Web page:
This year has not been great for Shopify (NYSE: SHOP). The company has taken it on the chin, falling over 74% year to date, mainly because of recession fears and the worry that the e-commerce industry would revert to the growth rates it had in 2019.
Shopify’s results seem to support the latter theory, with revenue and gross merchandise volume (GMV) expansion slowing in the company’s second quarter — which it reported on July 27, 2022. With the stock now trading at the same price it was during the market crash of March 2020, is Shopify a bargain or a value trap that investors should stay away from?
Revenue growth is slowing, but expenses aren’t
Shopify is stuck between a rock and a hard place right now. Since the COVID-19 pandemic, the company has been trying to invest heavily in what it thought was a permanent leap ahead in e-commerce penetration. Now, however, management has noticed that this pandemic jump is reverting to 2019 projections, and while U.S. e-commerce adoption is still much higher than it was in 2019, it is declining from 2020 and 2021.
As a result of this decline, the company’s expansion rates have been falling. In the company’s Q2 2022 earnings, revenue grew only 16% year over year to $1.3 billion. GMV only pushed 11% higher year over year to $46.9 billion. Comparatively, revenue and GMV in Q2 2021 jumped 57% and 40% year over year, respectively — signaling a significant slowdown over the past year.
The company is also anticipating fourth-quarter revenue to increase less than previously thought. Management is expecting “both GMV and total revenue in 2022 to be more evenly distributed across the four quarters,” whereas Shopify once thought that Q4 would have the highest expansion rate of the year. In other words, the company will likely see a much slower growth rate in Q4 than it was previously anticipating, which is particularly underwhelming given the higher activity in that quarter due to the holiday season.
What hasn’t slowed down, however, is its expenses. Operating expenses in Q2 jumped almost 76% year over year to $846 million, driven by research and development expenses soaring 89% year over year to $347 million.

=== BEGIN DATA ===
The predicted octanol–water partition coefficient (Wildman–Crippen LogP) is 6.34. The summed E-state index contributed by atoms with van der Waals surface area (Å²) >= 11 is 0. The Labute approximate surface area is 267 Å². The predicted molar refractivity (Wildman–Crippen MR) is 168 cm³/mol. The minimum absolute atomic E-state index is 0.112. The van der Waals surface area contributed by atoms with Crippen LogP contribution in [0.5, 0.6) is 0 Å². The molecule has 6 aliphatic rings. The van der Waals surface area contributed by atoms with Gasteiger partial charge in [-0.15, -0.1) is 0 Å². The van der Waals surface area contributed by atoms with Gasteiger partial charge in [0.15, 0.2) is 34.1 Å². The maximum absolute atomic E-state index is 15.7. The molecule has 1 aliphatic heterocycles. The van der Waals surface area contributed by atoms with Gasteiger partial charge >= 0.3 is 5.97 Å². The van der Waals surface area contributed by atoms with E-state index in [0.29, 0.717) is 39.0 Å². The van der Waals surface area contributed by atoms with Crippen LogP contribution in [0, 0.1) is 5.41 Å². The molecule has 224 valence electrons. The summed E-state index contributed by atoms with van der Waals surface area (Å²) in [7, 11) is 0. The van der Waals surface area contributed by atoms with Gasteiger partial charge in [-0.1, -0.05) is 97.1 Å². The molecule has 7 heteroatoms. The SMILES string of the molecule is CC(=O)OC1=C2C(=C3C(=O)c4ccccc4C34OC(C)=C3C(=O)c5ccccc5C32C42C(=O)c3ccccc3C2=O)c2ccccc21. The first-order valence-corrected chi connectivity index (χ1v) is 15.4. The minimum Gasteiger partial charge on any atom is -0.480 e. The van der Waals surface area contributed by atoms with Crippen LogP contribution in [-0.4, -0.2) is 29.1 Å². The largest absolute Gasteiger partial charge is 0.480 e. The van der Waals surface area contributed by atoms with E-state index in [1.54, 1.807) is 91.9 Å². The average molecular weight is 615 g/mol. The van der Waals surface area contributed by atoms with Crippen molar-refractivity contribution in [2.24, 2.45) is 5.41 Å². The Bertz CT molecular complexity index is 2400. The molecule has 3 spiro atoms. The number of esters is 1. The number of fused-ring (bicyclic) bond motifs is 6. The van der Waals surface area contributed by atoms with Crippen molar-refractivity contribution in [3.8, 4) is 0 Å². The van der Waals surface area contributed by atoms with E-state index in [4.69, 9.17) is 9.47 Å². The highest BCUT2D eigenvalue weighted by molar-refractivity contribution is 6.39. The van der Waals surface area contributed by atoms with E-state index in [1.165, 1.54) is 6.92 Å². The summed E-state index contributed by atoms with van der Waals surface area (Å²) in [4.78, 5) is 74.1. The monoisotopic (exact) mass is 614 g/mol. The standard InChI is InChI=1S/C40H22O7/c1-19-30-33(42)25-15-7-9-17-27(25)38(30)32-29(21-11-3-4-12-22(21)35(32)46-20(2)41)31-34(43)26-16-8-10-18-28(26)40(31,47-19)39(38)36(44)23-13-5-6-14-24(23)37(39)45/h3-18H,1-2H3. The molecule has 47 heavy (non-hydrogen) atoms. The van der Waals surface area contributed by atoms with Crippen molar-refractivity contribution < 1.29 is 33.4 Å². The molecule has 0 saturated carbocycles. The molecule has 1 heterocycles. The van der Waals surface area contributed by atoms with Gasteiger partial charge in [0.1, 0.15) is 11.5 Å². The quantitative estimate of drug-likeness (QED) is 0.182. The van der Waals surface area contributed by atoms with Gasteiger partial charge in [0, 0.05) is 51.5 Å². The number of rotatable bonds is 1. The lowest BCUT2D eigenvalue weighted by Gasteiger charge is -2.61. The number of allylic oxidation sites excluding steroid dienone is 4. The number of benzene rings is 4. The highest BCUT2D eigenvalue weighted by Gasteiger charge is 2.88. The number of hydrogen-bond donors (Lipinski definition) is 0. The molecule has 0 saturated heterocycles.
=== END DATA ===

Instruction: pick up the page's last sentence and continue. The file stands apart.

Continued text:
The silver linings
The good news is that management is looking to pull back these operating expenses significantly. Shopify anticipates that operating expense growth will meaningfully decelerate in both Q3 and Q4 on a year-over-year basis. Investors have already started to see these cutbacks in the form of layoffs: Shopify recently announced that it cut 10% of its workforce.
Additionally, the pain Shopify is seeing might already be reflected in its stock price. These earnings were not exceptional — especially considering the company announced layoffs and a decline in e-commerce just one day before — yet shares of Shopify popped 10% after the earnings report. This could potentially mean that the pain Shopify will see is already priced in, and any better-than-expected performance in the coming quarters could cause shares to soar.
One operational highlight Shopify had in Q2 was the continued adoption of Shopify Plus, with popular brands like Gold’s Gym, ASICS, and numerous celebrity-backed brands becoming Plus customers. Now, Plus has more than 10,000 customers.
Shopify looks fairly valued
On an absolute basis, Shopify doesn’t look like a screaming buy at 9.3 times sales. However, it’s important to put that into context. Compared to other e-commerce companies like Etsy, Shopify looks fairly valued given their respective growth rates. Etsy trades at six times sales, so Shopify is at a 55% premium, comparatively. That said, Shopify’s revenue rose 16% in Q2, 51% higher than Etsy’s 10.6% increase over the same period. Therefore, based on expansion rates, Shopify doesn’t look overpriced right now.
Is Shopify a buy right now?
There’s no doubting that Shopify had a rough quarter, and the rate it could improve revenue over the next year could be underwhelming, too. However, Shopify is making the right moves. It is righting the ship in terms of expenses, and its products continue to see adoption — despite a potential recession looming.
It might not be a time to go all-in on Shopify, but the company looks more like a bargain than a value trap today. For investors with a diversified portfolio, taking a small stake or dollar-cost averaging into a position in Shopify could be a move that pays off five years from now if the company sees a growing e-commerce industry again.
Jamie Louko has positions in Etsy and Shopify. The Motley Fool has positions in and recommends Etsy and Shopify. The Motley Fool recommends the following options: long January 2023 $1,140 calls on Shopify and short January 2023 $1,160 calls on Shopify. The Motley Fool has a disclosure policy.